I've heard that you think it's a waste of time to volunteer on Thanksgiving and Christmas.
If you’re running a bank and you have a branch that used to have 20 tellers and online banking only requires ten in the branch, you wouldn’t decide to send them 100 tellers on Christmas to be more efficient. That’s basically what we’re doing. Honestly, it’s not helping, and it’s getting in the way of the people who do need to be there. That’s why I say please volunteer the other 364 days of the year if you can so you can use your professional skills to advocate for government policies.
So are you advising people to scrap food drives altogether?
We strongly urge people to consider doing something more efficient, like raising money. A vast majority of organizations buy wholesale. If you give them a buck, they will get far more food than if you bring in a dollar's worth of donated food. Plus, it’s not nutritionally effective and sort of patronizing, like you deciding what someone else’s family eats.
That makes sense.
If you knew that your grandmother couldn’t afford enough prescription drugs, you wouldn’t hold a prescription drug drive and have everyone go into their medicine cabinets and donate medicine that they think your grandmother might need. All of the charity in the world is dwarfed by these cuts pending in Congress. If those pending cut are implemented on top of the five billion dollars in food stamp cuts that have just been implemented, you can volunteer from now until kingdom come, but there’s just going to be more hunger in America.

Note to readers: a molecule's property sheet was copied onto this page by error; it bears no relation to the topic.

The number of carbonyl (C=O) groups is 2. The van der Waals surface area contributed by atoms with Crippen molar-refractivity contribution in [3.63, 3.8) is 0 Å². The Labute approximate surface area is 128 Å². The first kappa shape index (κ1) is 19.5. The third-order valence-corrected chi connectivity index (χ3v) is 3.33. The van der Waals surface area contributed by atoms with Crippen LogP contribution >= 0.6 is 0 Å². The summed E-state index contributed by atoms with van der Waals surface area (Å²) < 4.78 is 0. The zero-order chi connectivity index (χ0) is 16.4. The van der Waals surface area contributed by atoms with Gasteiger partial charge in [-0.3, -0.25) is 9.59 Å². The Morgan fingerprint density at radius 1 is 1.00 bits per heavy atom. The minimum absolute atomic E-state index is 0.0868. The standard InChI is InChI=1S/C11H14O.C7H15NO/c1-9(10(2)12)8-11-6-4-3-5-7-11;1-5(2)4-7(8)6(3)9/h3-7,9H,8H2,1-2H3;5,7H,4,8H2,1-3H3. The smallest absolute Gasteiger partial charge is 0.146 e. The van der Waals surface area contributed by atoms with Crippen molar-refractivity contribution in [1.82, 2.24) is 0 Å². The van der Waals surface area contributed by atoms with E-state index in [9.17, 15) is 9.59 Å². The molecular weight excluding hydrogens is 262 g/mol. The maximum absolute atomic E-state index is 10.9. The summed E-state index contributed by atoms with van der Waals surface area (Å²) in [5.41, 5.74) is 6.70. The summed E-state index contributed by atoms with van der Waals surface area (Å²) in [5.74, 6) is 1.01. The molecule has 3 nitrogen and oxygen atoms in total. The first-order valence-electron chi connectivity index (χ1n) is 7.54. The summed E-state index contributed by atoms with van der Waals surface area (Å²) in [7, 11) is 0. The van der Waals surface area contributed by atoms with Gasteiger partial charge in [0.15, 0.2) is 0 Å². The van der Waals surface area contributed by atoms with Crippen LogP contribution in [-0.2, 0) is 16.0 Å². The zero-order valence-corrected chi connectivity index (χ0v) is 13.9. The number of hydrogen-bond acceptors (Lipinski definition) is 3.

How many people volunteer on Thanksgiving and Christmas versus the rest of the year?
Our phones are ringing off the hook during these two holidays. Soup kitchens are stacked to the rafters, but you can see tumbleweeds in February or August at these places. If you are a skilled professional and you’re doing the same volunteer work that an eighth grader does, you might want to consider doing something a little more effective. Five hours helping a small church pantry create a spreadsheet is worth more than five months serving soup.
Will you be volunteering on Thanksgiving?
I will not. Not even for a photo op.
What’s your big-picture solution?
This is an annual problem that needs an annual solution. It’s also a political problem that needs a political solution. After 9/11, we didn’t have bake sales to improve homeland security. We spent a lot of money to create the Department of Homeland Security because it was a national priority. [Hunger] should be a national priority because it impacts 49 million of our neighbors. It hurts our ability to be independent and competitive in the world economy, our education system, and our worker productivity. People are brainwashed into thinking that they can’t make a difference.
It sounds like you’re saying that there’s no excuse for apathy since we've got the power of the internet.
Yes. Elected officials actually track who calls and emails them. Unfortunately, America is apolitical. That’s the bad news. The good news is that the people who are engaged in this conversation are disproportionately influential.
More problems in food and politics: